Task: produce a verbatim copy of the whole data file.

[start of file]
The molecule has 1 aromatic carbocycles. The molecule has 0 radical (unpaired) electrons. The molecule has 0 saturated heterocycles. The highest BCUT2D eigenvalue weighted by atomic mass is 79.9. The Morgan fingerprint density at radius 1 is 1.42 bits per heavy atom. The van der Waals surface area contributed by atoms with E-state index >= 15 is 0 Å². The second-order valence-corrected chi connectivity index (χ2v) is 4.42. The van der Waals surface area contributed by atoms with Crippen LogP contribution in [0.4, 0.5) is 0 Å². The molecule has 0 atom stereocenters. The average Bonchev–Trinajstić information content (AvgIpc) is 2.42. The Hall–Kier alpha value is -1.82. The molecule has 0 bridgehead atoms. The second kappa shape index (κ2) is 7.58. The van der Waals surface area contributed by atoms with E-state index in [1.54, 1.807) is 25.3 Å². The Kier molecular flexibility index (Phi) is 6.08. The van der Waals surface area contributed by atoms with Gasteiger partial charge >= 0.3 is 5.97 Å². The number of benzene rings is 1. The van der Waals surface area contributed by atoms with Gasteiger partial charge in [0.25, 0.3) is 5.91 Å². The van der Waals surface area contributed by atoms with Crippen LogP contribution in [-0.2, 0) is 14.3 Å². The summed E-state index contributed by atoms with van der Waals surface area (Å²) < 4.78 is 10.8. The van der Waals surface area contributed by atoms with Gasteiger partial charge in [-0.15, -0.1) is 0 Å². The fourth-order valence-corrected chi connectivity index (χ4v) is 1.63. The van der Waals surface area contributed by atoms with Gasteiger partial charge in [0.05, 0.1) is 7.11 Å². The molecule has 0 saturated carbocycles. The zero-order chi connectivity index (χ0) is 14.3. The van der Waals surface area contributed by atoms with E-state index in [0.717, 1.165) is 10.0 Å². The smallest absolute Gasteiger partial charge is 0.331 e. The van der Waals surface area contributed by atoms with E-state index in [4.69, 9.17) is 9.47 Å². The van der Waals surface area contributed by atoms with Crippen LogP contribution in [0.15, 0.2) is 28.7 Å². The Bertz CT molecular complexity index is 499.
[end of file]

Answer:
The molecule has 1 aromatic carbocycles. The molecule has 0 radical (unpaired) electrons. The molecule has 0 saturated heterocycles. The highest BCUT2D eigenvalue weighted by atomic mass is 79.9. The Morgan fingerprint density at radius 1 is 1.42 bits per heavy atom. The van der Waals surface area contributed by atoms with E-state index >= 15 is 0 Å². The second-order valence-corrected chi connectivity index (χ2v) is 4.42. The van der Waals surface area contributed by atoms with Crippen LogP contribution in [0.4, 0.5) is 0 Å². The molecule has 0 atom stereocenters. The average Bonchev–Trinajstić information content (AvgIpc) is 2.42. The Hall–Kier alpha value is -1.82. The molecule has 0 bridgehead atoms. The second kappa shape index (κ2) is 7.58. The van der Waals surface area contributed by atoms with E-state index in [1.54, 1.807) is 25.3 Å². The Kier molecular flexibility index (Phi) is 6.08. The van der Waals surface area contributed by atoms with Gasteiger partial charge >= 0.3 is 5.97 Å². The number of benzene rings is 1. The van der Waals surface area contributed by atoms with Gasteiger partial charge in [0.25, 0.3) is 5.91 Å². The van der Waals surface area contributed by atoms with Crippen LogP contribution in [-0.2, 0) is 14.3 Å². The summed E-state index contributed by atoms with van der Waals surface area (Å²) < 4.78 is 10.8. The van der Waals surface area contributed by atoms with Gasteiger partial charge in [-0.15, -0.1) is 0 Å². The fourth-order valence-corrected chi connectivity index (χ4v) is 1.63. The van der Waals surface area contributed by atoms with Gasteiger partial charge in [0.05, 0.1) is 7.11 Å². The molecule has 0 saturated carbocycles. The zero-order chi connectivity index (χ0) is 14.3. The van der Waals surface area contributed by atoms with E-state index in [0.717, 1.165) is 10.0 Å². The smallest absolute Gasteiger partial charge is 0.331 e. The van der Waals surface area contributed by atoms with E-state index in [4.69, 9.17) is 9.47 Å². The van der Waals surface area contributed by atoms with Crippen LogP contribution in [0.15, 0.2) is 28.7 Å². The Bertz CT molecular complexity index is 499.